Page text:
I remember trying to come up with a name for this little side business. I struggled with something clever for months and basically just gave up and tacked design on the end of my name. Little did I know that my giving up would ultimately prove extremely helpful in the future as I could work as a sole proprietor under my own name and social security number for years! I’m pretty sure I decided to name the business Beth Blinebury Design while drinking at a bar (not much has changed in nearly 10 years); and so BBD was born! (In 2012, Andy and I established BBD as an LLC so now we are all legit and what not.)

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Although it was unintentional at first, I have created a business and a brand around myself. It has evolved into something more that now involves my business partner and husband Andy, our neighborhood (once Fishtown & now Kensington, although we are Ftown hangers-on), our interests, our love of beer and of course our dogs. I am always surprised and delighted to hear prospective clients ask me how Buckus is doing (after seeing him on our website’s about page) or telling me that they loved my hot pink and white wedding dress (which I agree was amazing). In short, every aspect of my business and my life are intertwined – from this blog post to a meeting with a client. I can’t imagine my business functioning in any other way and I think the almost-accidental naming of the business set the tone nearly 9 years ago this month!

Another bonus of the business name? Lots of Bel Biv Devoe references in meetings.

Let ME Help YOU

Did you know that once a website is launched, we (Beth Blinebury Design, that is) provide our clients with customized video tutorials to enable them to manage and maintain their website themselves? It’s true! I wouldn’t lie to you friend.

I have tried to explain these tutorials to a few people recently and then it got me thinking… why not show off an example of what I’m talking about so potential clients can see what I’m talkin’ about? So here it is, a sample video tutorial to watch and enjoy! In this video tutorial, I give you a behind-the-scenes look at one of our awesome clients’ websites. Ellen B. Cutler’s website for her company LNB Associates (get it?) is a shining example of one of our clients utilizing available technology to share information (in Ellen’s case, it’s her writing) with the internet world!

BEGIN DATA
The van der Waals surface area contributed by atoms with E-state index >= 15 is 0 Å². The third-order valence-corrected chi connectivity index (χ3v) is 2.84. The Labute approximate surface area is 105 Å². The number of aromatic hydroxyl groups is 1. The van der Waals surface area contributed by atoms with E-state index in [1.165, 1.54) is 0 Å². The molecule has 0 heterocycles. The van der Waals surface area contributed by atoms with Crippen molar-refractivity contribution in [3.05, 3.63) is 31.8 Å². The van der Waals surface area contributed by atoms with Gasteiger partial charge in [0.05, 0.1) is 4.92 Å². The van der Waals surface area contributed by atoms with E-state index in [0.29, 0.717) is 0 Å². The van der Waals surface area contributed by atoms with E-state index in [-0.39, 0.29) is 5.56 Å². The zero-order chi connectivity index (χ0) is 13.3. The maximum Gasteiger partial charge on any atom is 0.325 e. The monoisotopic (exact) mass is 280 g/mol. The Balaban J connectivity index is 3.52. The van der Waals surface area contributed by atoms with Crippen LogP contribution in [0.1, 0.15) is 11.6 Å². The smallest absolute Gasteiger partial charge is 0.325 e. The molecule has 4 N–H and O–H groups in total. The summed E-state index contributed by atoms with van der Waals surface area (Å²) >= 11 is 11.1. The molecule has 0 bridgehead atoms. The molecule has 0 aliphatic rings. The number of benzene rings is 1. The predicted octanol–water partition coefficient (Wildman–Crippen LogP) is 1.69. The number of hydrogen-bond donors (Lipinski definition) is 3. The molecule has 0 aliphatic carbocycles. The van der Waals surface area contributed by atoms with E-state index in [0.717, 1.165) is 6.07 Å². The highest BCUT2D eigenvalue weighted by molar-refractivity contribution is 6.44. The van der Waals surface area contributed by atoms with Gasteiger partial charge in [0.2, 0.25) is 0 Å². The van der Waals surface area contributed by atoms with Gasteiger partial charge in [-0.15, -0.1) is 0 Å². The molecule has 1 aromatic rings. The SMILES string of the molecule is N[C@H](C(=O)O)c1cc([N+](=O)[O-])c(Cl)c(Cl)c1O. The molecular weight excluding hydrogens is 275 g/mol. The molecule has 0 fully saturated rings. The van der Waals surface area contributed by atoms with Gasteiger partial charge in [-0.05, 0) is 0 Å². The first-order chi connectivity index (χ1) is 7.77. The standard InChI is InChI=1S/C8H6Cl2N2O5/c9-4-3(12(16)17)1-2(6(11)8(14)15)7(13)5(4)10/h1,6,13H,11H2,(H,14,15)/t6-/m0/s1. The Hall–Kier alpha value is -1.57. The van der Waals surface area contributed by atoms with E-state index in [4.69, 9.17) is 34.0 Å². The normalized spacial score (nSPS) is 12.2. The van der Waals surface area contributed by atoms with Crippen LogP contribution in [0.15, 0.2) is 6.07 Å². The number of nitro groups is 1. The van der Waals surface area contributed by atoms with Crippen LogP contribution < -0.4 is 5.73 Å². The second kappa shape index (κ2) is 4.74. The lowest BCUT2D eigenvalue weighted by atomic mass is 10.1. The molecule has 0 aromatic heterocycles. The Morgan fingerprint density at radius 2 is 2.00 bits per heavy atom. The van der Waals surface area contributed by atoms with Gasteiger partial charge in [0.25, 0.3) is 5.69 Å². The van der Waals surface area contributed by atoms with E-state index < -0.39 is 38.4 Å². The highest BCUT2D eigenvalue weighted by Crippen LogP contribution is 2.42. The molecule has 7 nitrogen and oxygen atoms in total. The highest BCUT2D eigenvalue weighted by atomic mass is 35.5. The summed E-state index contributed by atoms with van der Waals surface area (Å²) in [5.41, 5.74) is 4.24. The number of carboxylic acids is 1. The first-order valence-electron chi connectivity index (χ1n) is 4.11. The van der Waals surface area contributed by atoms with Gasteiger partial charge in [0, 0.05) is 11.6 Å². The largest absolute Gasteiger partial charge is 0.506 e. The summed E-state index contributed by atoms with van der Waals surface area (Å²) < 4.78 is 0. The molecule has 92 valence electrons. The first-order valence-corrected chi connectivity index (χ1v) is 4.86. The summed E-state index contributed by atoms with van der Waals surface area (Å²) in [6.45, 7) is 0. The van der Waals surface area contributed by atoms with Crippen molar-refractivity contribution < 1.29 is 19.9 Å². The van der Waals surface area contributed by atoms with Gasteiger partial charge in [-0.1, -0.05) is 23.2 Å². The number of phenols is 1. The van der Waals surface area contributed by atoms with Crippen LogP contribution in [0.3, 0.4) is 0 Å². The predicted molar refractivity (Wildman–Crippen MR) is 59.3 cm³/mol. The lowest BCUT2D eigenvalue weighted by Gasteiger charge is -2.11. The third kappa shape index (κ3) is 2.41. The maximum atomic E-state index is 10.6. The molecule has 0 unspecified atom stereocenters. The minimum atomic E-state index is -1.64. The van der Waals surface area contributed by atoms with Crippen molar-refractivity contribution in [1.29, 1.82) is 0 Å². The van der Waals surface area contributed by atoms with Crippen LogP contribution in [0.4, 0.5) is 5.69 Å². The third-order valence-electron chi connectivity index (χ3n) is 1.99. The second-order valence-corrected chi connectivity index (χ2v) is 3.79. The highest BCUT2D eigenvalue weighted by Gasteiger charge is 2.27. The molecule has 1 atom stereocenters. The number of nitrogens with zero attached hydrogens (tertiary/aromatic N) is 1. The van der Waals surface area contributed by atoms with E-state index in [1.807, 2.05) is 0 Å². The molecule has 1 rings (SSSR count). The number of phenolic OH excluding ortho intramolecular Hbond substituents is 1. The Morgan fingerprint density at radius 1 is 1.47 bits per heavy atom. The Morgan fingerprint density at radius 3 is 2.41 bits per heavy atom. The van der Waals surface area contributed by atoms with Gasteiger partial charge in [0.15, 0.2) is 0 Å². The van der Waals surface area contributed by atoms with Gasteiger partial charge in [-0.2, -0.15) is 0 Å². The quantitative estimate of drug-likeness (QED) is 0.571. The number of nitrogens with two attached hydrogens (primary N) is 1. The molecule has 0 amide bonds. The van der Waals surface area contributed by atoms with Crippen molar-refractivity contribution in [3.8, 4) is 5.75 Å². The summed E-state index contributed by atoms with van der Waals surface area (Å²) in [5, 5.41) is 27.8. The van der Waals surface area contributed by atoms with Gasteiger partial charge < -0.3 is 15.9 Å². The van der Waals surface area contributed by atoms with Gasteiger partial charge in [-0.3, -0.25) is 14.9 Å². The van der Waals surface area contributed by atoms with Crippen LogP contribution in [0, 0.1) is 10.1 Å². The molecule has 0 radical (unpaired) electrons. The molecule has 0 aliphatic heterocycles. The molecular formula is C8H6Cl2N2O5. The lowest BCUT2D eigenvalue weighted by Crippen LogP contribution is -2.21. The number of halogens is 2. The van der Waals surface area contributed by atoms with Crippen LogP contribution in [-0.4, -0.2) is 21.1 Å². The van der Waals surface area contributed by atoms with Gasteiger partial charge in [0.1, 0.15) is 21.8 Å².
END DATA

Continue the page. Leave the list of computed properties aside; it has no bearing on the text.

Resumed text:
The majority of BBD website projects are built using WordPress as the content management system (or CMS). WordPress makes it super easy to add and edit content like blog posts or website pages. The video tutorials are customized to our client’s needs like an artist needing the ability to edit a portfolio to a local business that updates their inventory on a weekly basis.

So without further reading, here it is. Disclaimer: I pronounce the word “our” like the word “are.” It’s a Philly thing and I’ve never been more aware of it than watching this video. For more on how I and other Philadelphians speak, please review this article from the City Paper.

Warning: There is some slight audio clipping… I’m loud, what can I say? 

Friends Forever

Friends and business… oh how tricky it can be! You remember what happened to Zack Morris when he got too big for his britches right? We almost lost Zack Attack!

Andy and I have some pretty talented friends and occasionally we are asked to work with or do work for a friend. This can be an incredibly precarious situation, so move forward with caution. Here are a few rules I try to follow:

1. Put it in writing